“Middle Ages” opens with some clarifying dialogue and a couple of bone-chilling, but otherwise flat action scenes. This crash course in Czech history is often compelling for its intricate details, but rarely for its characterizations, dialogue, or dramatic tension. However, it is a function Michael Caine as Lord Boresh, a grumpy Imperial advisor who grumbles about magisterium in a few scenes and also helps build the film’s plot.
Speaking of the plot: after an overly complicated series of double crosses and secret allegiances, the sullen Žižka finds himself caught in a feud between the well-liked but powerless Bohemian King Wenceslas (Karel Roden) and his journeyman brother Sigismund (Matthew Goode). Žižka and his men are accused of abducting Lady Katherine (Sophie Lowe), Lord Rosenberg’s independent fiancee (To Schweiger), one of Sigismund’s allies. Žižka and Katherine hit it off immediately, though it’s never entirely clear why based on their halting conversations about God or Foster and Lowe’s general lack of chemistry.
Unfortunately, “Middle Ages” doesn’t get any better after Žižka takes it upon herself to protect Katherine from Sigismund, who wants to depose his brother and is also willing to betray his friend Rosenberg to do so. There is an impressive antagonistic chemistry between Foster and Roland Mollerthe latter of whom plays Torak, Sigismund’s main tongue.
There are also some suitably outrageous fight scenes, all of which are either overexposed or hyper-stylized to the point of distraction, and sometimes filmed with surreal and overly physical hand-held camerawork, all of which approximate some kind of you-are-there disturbance. Various body parts are smashed to pieces, soldiers are knocked off their horses, and metal grinds against metal. The stunt work and period weapons in these scenes all look fine, and some of the special effects and compositing look expensive enough. But the real MVPs of “Medieval” are the foley artists and sound designers, who made every metallic scrape and meaty squelch seem more exciting than anything shown on screen.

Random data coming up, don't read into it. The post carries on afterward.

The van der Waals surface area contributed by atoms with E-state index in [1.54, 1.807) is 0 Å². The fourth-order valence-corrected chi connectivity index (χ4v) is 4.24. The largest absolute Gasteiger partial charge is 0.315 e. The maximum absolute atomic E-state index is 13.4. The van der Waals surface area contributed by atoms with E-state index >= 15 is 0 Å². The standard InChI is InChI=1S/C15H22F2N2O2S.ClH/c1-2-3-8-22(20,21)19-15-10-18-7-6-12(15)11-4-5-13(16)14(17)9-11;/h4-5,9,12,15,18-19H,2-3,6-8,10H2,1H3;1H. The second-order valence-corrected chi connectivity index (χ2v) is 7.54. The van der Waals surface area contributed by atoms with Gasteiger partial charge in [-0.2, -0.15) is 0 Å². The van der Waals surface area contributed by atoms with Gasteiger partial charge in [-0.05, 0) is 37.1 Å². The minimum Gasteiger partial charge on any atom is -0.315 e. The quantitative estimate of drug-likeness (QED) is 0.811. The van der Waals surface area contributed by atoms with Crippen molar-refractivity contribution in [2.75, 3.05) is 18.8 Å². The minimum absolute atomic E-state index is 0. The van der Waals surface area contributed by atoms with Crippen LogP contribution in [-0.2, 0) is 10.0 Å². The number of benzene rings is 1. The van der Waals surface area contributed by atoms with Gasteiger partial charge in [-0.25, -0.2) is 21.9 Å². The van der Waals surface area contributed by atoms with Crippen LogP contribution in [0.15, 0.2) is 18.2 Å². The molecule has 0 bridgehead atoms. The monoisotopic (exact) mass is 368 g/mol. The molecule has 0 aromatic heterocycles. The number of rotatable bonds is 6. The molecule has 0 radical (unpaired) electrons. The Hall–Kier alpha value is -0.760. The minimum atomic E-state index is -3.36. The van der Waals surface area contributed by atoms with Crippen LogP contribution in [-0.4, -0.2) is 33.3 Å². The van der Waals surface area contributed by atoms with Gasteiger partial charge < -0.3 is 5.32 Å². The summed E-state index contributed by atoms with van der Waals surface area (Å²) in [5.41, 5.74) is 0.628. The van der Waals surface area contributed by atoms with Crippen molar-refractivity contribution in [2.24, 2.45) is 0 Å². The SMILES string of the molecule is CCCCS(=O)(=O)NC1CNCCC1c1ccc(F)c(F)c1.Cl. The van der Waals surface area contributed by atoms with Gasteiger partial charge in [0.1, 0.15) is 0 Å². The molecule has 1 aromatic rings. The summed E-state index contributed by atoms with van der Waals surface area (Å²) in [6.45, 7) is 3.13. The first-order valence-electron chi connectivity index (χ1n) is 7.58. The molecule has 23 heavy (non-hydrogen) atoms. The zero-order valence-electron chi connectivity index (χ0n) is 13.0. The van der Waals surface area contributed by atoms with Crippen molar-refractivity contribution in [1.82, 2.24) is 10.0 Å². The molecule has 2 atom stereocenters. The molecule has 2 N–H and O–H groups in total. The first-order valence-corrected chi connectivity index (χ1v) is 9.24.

There’s a heaviness to even these propulsive beat-em-up sword fights that creep in from earlier dialogue scenes that tend to drag out and look like someone accidentally dialed all the wrong settings on their new high- definition television. Too bad Foster’s Žižka doesn’t get to say much in conversation that makes him seem like a game-changing leader. He tells his men that if they choose to fight with him, it would be for a “good cause” and “it’s a good death.” They respond by singing about being “God’s soldiers”, which seems presumptuous, but ok.